Educational requirements for quantitative risk analysts are similar to those of quantitative financial analysts, and a CFA certification or FINRA license may be helpful to get ahead. For those looking for more avenues to network and build their skills, there are a number of professional associations for risk analysts, including the Global Association of Risk Professionals, the Risk Management Association and the Professional Risk Managers’ International Association. A quantitative risk analyst salary will depend on a variety of factors, including your employer and years of experience. For more information about salary, see the previous sections.
Quantitative Research Analyst
A quantitative research analyst tends to have a broader job description than financial and risk analysts but this professional designs and executes research projects to provide organizations with insights about their products, services and operations. They often do so by leveraging their technical proficiencies in Python, R or SQR to analyze large data sets or by using predictive modeling and simulations to develop solutions.
Like other types of quantitative analysts, quantitative research analysts can benefit from an advanced degree in a quantitative field and previous experience in applied research, but entry-level positions exist for those who only have a bachelor’s degree. The average quantitative research analyst salary is always changing, so keep that in mind as you research earning potential. The BLS updates its site with nationwide salary averages.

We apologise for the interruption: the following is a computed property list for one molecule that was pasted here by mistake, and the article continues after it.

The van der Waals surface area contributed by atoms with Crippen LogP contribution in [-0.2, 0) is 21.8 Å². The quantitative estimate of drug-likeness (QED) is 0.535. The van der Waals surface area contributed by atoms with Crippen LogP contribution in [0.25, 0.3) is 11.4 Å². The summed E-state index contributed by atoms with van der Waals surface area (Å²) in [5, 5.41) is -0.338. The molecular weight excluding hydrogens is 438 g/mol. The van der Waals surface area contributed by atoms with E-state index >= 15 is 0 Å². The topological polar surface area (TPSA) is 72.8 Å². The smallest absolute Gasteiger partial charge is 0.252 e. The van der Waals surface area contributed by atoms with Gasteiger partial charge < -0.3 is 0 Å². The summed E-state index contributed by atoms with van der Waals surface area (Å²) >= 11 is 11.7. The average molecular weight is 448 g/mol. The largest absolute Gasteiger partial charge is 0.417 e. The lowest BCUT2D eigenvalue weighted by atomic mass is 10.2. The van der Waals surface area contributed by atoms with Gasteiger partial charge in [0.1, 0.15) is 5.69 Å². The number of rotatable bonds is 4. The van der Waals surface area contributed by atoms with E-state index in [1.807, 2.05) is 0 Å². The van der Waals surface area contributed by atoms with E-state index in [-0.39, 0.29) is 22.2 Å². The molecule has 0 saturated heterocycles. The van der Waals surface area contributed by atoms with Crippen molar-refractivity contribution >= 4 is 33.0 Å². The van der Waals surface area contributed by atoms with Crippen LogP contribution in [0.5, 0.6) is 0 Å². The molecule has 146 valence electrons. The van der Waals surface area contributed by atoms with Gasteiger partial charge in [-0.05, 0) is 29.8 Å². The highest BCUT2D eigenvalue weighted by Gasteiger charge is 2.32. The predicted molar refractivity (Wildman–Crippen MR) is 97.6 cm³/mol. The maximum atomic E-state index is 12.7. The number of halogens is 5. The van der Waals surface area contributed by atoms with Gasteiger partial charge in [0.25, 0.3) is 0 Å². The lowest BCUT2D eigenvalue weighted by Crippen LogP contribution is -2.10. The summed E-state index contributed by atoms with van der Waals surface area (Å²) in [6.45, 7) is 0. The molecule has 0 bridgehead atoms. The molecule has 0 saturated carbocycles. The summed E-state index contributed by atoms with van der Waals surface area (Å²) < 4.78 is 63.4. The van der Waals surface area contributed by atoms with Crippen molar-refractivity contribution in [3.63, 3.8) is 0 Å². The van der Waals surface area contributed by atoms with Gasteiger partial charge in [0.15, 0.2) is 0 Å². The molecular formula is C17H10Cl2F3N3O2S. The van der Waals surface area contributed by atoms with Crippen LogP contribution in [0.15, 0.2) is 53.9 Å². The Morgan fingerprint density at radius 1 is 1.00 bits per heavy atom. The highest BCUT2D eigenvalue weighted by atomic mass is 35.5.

Quantitative Analyst Qualifications & Education
As discussed above, quantitative analyst requirements differ considerably depending on the role, industry and company. A bachelor’s degree is the minimum level of education needed to enter the profession, and ideally should be in a field like finance, statistics, mathematics, economics or business. Given that employers commonly list programming skills among their quantitative analyst qualifications, a degree in computer science could also prove helpful for launching a career in the field.
Whilea bachelor’s degree is generally the minimum level of education required for quantitative analyst positions, some employers may list master’s degrees or PhDs among their quantitative analyst education requirements. If you’re hoping to advance in the field, keep in mind that you’ll likely need an advanced degree to do so, not to mention potential licensure and certification.
Online Master’s in Data Science Program With UC Berkeley
For aspiring quantitative analysts looking to hone their technical skills, completing a master’s in data science could be a smart next step. Data science programs teach students in-demand skills like machine learning, statistical analysis and research design, all of which help quantitative analysts support their organizations in making informed, insight-driven decisions.